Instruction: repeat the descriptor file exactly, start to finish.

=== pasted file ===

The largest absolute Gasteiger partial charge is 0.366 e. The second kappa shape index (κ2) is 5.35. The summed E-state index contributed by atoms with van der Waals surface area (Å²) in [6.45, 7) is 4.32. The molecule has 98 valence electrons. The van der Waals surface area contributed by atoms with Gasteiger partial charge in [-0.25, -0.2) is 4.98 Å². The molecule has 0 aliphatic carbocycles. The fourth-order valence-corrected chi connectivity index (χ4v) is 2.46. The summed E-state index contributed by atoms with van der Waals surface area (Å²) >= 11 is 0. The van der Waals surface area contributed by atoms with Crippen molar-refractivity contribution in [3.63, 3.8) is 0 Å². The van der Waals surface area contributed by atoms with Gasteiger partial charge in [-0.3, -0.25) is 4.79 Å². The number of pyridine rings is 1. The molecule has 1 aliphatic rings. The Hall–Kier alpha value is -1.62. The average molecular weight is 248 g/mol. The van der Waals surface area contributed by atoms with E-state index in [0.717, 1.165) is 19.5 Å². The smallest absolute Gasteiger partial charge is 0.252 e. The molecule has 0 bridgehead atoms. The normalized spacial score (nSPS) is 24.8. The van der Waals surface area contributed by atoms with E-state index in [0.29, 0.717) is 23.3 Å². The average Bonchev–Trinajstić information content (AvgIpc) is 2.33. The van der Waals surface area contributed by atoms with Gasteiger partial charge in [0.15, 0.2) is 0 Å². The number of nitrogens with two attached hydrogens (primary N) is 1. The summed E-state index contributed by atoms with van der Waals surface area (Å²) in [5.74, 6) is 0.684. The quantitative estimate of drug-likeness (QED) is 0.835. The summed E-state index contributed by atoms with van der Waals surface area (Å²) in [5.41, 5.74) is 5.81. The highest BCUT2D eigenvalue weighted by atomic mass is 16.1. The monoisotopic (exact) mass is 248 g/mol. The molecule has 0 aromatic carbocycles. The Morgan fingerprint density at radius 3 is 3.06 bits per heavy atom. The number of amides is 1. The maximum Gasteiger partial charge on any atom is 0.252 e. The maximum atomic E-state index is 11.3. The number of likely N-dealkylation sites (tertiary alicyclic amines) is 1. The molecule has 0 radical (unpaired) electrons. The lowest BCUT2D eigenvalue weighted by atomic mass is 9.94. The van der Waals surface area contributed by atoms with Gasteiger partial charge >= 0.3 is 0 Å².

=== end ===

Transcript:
The largest absolute Gasteiger partial charge is 0.366 e. The second kappa shape index (κ2) is 5.35. The summed E-state index contributed by atoms with van der Waals surface area (Å²) in [6.45, 7) is 4.32. The molecule has 98 valence electrons. The van der Waals surface area contributed by atoms with Gasteiger partial charge in [-0.25, -0.2) is 4.98 Å². The molecule has 0 aliphatic carbocycles. The fourth-order valence-corrected chi connectivity index (χ4v) is 2.46. The summed E-state index contributed by atoms with van der Waals surface area (Å²) >= 11 is 0. The van der Waals surface area contributed by atoms with Crippen molar-refractivity contribution in [3.63, 3.8) is 0 Å². The van der Waals surface area contributed by atoms with Gasteiger partial charge in [-0.3, -0.25) is 4.79 Å². The number of pyridine rings is 1. The molecule has 1 aliphatic rings. The Hall–Kier alpha value is -1.62. The average molecular weight is 248 g/mol. The van der Waals surface area contributed by atoms with E-state index in [0.717, 1.165) is 19.5 Å². The smallest absolute Gasteiger partial charge is 0.252 e. The molecule has 0 bridgehead atoms. The normalized spacial score (nSPS) is 24.8. The van der Waals surface area contributed by atoms with E-state index in [0.29, 0.717) is 23.3 Å². The average Bonchev–Trinajstić information content (AvgIpc) is 2.33. The van der Waals surface area contributed by atoms with Gasteiger partial charge in [0.15, 0.2) is 0 Å². The number of nitrogens with two attached hydrogens (primary N) is 1. The summed E-state index contributed by atoms with van der Waals surface area (Å²) in [5.74, 6) is 0.684. The quantitative estimate of drug-likeness (QED) is 0.835. The summed E-state index contributed by atoms with van der Waals surface area (Å²) in [5.41, 5.74) is 5.81. The highest BCUT2D eigenvalue weighted by atomic mass is 16.1. The monoisotopic (exact) mass is 248 g/mol. The molecule has 0 aromatic carbocycles. The Morgan fingerprint density at radius 3 is 3.06 bits per heavy atom. The number of amides is 1. The maximum Gasteiger partial charge on any atom is 0.252 e. The maximum atomic E-state index is 11.3. The number of likely N-dealkylation sites (tertiary alicyclic amines) is 1. The molecule has 0 radical (unpaired) electrons. The lowest BCUT2D eigenvalue weighted by atomic mass is 9.94. The van der Waals surface area contributed by atoms with Gasteiger partial charge >= 0.3 is 0 Å².